European Shares Lower Before Central Bank’s Policy Decision
European shares edged down from two-month highs on Wednesday after three days of gains made on hopes of more monetary stimulus from central banks and the progress made in dealing with the euro zone debt crisis.
But strong demand for German debt at a bond auction underlined investor concerns that Europe’s problems are far from resolved, sending yields on Spanish and Italian debt higher and putting the euro under pressure.
However, activity was subdued, with U.S. markets closed for the Independence Day holiday and ahead of policy decisions from the European Central Bank and Bank of England on Thursday.
In a quiet market Germany fund it easily able sell 3.3 billion euros ($4.2 billion) of 5-year government bonds, receiving bids for 2.7 times the amount on offer.
“What we are seeing is that … this demand for safety remains intact,” said Michael Leister, rate strategist at DZ Bank.
After the auction 10-year Spanish bond yields rose 8.6 basis points to 6.35 percent, and the Italian equivalent rose 10 basis points to 5.75 percent.
The euro shed 0.3 percent to $1.2575, but was still holding above Tuesday’s low of $1.2559.
The single currency fell to an 11-1/2 year low against the higher-yielding Swedish crown after Sweden’s central bank kept interest rates unchanged.
The FTSE Eurofirst 300 index (.FTEU3) of top European shares fell 0.3 percent to 1,043.06 points, having risen 1 percent on Tuesday to its highest closing level since early May.
European equity markets began their latest rally on Friday, having fallen sharply for much of June, after European Union leaders agreed on new measures to support the region’s banks and address funding problems facing Spain.
Investors have also been encouraged back into riskier asset markets by expectations that the ECB will cut rates on Thursday and may also inject fresh funds to counter the region’s struggling economy.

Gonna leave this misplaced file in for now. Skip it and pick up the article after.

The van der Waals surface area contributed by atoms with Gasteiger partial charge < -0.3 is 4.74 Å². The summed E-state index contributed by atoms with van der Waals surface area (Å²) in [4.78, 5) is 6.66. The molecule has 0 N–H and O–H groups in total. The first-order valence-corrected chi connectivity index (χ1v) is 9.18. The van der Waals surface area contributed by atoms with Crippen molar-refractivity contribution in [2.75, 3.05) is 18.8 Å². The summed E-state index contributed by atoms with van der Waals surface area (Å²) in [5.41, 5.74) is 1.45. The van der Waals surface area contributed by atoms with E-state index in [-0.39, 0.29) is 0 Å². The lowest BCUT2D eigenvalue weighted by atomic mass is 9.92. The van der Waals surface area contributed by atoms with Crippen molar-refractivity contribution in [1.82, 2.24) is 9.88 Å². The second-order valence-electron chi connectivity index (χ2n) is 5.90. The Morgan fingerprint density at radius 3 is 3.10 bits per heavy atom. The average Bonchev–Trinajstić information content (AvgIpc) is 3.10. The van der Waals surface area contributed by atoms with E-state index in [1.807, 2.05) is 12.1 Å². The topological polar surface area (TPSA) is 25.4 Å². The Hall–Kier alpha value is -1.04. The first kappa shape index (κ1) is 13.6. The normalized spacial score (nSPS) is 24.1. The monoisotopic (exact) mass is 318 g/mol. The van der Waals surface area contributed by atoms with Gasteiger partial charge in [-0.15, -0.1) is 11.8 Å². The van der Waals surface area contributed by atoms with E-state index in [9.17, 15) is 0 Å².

A Reuters poll of economists showed a majority of economists expect the ECB to cut its main rate to 0.75 percent on Thursday, while money market traders are evenly split on whether the central bank will cut the deposit rate, a separate survey showed.
“Investors will also want to see if the ECB President will highlight downside risks to growth and inflation, which will set the ground for more easing,” said Paul Robson, currency strategist at RBS.
The Bank of England is seen launching a third round of monetary stimulus at its meeting.
Data releases from across the globe continue to add weight to the view that the world economy is slowing down.
An index of activity among private Chinese service sector firms showed them growing at their slowest rate in 10 months in June as new order growth cooled, though the index has posted 43 months of consistent expansion.
Another survey showed Germany’s services sector unexpectedly stagnated in June, ending an eight-month period of expansion as new order intake dropped.
A composite Purchasing Managers’ Index (PMI) for the whole euro area, which surveyed thousands of companies, was revised up in June, but has been below the 50 mark that separates growth from contraction for nine of the last 10 months.
“Even Germany looks to have fallen into a renewed decline, though only a very modest drop in output is signaled. The pace of downturns in other major euro member states is far more worrying,” said Chris Williamson, chief economist at data provider Markit.
He said output in Italy probably declined 1 percent in the second quarter, with steep downturns also on the cards in Spain and France.
The prospect of further central bank monetary easing has supported the prices of gold and other commodities this week, though gains in these markets have tapered off as the weak economic data mounted.
“We believe that the euro zone crisis, the U.S. fiscal cliff, and the possibility of a hard landing in China will give the markets plenty to worry about and will keep risk appetite low and constrained,” Societe Generale said.
The bank has lowered its price outlook for Brent crude by $5 a barrel to $100.
Brent crude, which had also been gaining on rising tension over Iran’s nuclear program, was 49 cents lower at $100.18 per barrel after jumping more than 3 percent on Tuesday.
Brent crude was trading as low as $88.49 on June 22.
Spot gold was little changed at $1,615.99 an ounce, after rising more than 4 percent since last Friday. It hit a two-week high of $1,624.70 on Tuesday.
The gold market is likely to remain steady ahead of the release of U.S. monthly employment data on Friday, which may encourage talk the Federal Reserve will join with its European counterparts in taking additional policy easing measures.
The U.S. monthly jobs report is expected to show 90,000 workers were added to non-farm payrolls in June and the unemployment rate held at 8.2 percent.